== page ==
Thank you! Your interpretation may be closer to the intended usage than my initial take. I'm going to examine this further and make some suggestions, but I might be missing something very obvious, and if so, I welcome enlightenment from the BIBFRAME community!
The supplementary instructions at http://www.loc.gov/bibframe/docs/pdf/bf2-identifiers-march2017.pdf
state "Along with the identifier value itself, the identifier type must be conveyed" and that where there is no specific BIBFRAME class for the identifier, and there is no external class for the identifier, a bf:source must be supplied. All three examples show an identifier with an rdf:value of a string literal, but without an example of a URI, it's unclear if the intention was for all identifier values to be string literals.
Rebecca Younes noted on this list back on 2016-06-22 in the (long!) "rdf:value" thread: "The range of rdf:value is rdfs:Resource, so the object can be any type of resource: a URI resource, a blank node, or a literal." In a linked data context, I think that forcing a URI
to be represented as a literal (with a blank node as a bonus), instead
of as the URI it is, is an anti-pattern.
However, even if we accept that the value of rdf:value can be a URI resource rather than a literal, we still need to specify the identifier type. We've already established that there is no existing BIBFRAME identifier class for URI. So that currently takes us to option #2 or #3 in the document.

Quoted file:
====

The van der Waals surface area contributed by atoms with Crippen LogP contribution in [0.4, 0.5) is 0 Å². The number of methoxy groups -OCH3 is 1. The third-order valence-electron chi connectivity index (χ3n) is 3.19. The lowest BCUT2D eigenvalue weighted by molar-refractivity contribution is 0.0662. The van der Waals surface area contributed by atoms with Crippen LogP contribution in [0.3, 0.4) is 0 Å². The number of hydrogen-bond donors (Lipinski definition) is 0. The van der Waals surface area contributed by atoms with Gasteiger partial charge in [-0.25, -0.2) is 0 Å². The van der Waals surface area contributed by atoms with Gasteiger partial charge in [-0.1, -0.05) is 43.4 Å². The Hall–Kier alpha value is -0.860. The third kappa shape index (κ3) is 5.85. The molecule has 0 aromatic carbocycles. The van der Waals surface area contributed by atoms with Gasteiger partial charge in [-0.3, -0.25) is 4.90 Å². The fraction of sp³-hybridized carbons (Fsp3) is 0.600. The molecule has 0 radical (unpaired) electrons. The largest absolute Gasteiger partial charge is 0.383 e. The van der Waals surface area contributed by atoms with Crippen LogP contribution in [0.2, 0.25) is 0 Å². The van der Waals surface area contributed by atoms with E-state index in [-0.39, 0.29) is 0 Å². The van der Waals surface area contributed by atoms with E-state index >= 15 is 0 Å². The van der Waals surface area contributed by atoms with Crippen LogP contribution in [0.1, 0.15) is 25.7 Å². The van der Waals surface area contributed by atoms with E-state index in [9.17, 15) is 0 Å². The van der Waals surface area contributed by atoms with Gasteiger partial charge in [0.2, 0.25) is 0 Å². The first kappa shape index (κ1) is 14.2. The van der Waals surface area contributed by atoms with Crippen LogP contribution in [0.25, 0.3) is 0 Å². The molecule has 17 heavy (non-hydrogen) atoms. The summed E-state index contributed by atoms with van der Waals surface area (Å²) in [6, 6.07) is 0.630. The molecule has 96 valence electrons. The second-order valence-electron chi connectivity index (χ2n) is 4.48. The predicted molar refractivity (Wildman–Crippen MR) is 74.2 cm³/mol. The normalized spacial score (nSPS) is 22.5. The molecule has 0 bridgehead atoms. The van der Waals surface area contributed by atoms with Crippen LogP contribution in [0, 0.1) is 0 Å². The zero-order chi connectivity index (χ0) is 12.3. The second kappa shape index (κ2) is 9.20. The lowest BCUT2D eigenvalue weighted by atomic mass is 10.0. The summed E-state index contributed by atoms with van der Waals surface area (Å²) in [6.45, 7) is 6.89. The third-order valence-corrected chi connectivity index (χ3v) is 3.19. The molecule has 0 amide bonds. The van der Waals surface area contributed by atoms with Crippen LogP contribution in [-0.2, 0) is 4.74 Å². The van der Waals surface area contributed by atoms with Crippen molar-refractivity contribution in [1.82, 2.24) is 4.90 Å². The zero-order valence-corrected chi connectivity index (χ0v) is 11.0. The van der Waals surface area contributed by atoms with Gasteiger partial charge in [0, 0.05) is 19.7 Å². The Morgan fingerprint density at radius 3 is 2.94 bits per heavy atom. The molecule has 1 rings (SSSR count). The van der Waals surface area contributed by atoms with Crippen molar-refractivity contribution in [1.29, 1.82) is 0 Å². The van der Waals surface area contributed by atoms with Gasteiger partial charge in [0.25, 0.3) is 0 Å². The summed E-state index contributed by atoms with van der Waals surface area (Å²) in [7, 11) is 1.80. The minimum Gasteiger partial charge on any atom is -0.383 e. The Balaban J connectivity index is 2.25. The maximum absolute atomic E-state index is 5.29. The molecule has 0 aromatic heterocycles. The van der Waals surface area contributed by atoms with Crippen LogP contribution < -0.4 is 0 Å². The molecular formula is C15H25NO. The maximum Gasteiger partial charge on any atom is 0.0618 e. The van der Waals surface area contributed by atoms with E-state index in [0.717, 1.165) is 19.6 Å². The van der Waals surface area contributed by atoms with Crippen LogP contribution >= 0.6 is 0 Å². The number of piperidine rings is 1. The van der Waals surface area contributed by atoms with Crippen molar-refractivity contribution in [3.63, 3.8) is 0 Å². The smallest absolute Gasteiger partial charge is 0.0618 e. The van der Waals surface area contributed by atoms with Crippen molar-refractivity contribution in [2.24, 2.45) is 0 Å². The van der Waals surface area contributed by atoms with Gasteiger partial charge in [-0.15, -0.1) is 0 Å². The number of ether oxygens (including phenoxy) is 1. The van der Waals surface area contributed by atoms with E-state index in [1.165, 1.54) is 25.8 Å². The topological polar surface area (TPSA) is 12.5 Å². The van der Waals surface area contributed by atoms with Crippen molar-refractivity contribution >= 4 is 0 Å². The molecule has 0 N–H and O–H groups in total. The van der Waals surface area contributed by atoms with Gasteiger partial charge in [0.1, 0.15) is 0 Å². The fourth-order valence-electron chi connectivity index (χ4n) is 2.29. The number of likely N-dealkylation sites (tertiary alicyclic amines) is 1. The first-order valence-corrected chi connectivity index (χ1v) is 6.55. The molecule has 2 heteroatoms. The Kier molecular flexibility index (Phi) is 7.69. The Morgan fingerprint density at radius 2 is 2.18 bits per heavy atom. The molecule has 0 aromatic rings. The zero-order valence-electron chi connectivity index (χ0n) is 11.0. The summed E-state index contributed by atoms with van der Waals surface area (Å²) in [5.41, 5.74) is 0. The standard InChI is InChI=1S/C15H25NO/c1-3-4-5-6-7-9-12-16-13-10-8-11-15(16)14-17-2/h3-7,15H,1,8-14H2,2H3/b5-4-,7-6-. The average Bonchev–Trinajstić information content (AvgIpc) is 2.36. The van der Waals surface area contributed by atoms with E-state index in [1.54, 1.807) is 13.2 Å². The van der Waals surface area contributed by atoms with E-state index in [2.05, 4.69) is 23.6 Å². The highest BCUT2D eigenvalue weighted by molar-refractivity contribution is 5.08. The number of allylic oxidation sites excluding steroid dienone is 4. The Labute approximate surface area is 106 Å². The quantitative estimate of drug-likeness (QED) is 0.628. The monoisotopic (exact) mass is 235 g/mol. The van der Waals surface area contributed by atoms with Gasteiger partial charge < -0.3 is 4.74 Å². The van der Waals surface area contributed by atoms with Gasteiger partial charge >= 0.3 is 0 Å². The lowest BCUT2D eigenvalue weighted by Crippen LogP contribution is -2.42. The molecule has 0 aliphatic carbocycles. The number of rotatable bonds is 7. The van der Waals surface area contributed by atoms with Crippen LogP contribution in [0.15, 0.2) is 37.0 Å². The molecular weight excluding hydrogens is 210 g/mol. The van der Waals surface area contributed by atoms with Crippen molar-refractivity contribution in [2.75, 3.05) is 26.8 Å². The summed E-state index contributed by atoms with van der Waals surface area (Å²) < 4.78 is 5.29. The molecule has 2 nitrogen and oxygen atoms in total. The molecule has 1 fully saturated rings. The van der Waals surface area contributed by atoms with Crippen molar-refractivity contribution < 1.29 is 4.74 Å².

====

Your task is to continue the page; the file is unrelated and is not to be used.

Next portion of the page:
Option #2 is using an external class for the identifier. RDF and RDF Schema don't seem to define a
class for URI/IRI, perhaps because URIs are so core to RDF / linked data that they just exist and are used directly to identify
A popular external vocabulary that does specify a type of URI as a literal is http://schema.org/URL
. I say "as a literal" because it is a subclass of
, but schema.org
tends to err on the side of being permissive to encourage structured markup of any kind. Indeed, some of the examples in the schema.org
documentation for schema:URL lead to generating either URIs or literals depending on which serialization (RDFa or JSON-LD) you choose.
If we're not comfortable with adopting http://schema.org/URL
or some other external class, then we're down to #3 -- basically what you suggested, plus a bf:source [ ] statement, with an uncontrolled string value identifying URI (oh the irony!):
A few suggestions coming out of this:
1. Given that the identifier type must be conveyed, and URI will
hopefully be a very common identifier type in the linked data
environment we're aiming for, BIBFRAME should either define a bf:URI
subclass of bf:Identifier OR document the recommendation of a common
external class (something like http://schema.org/URL
, although that might not be the best choice).
2. If BIBFRAME wants strings for identifiers, then per Simon Spero's recommendation in the same 2016-06-22 thread, consider declaring a pair of new properties that replace rdf:value and rdfs:label with more specific ranges -- Simon suggested bf:text and bf:res -- and replace throughout the examples/documentation. That will reduce ambiguity.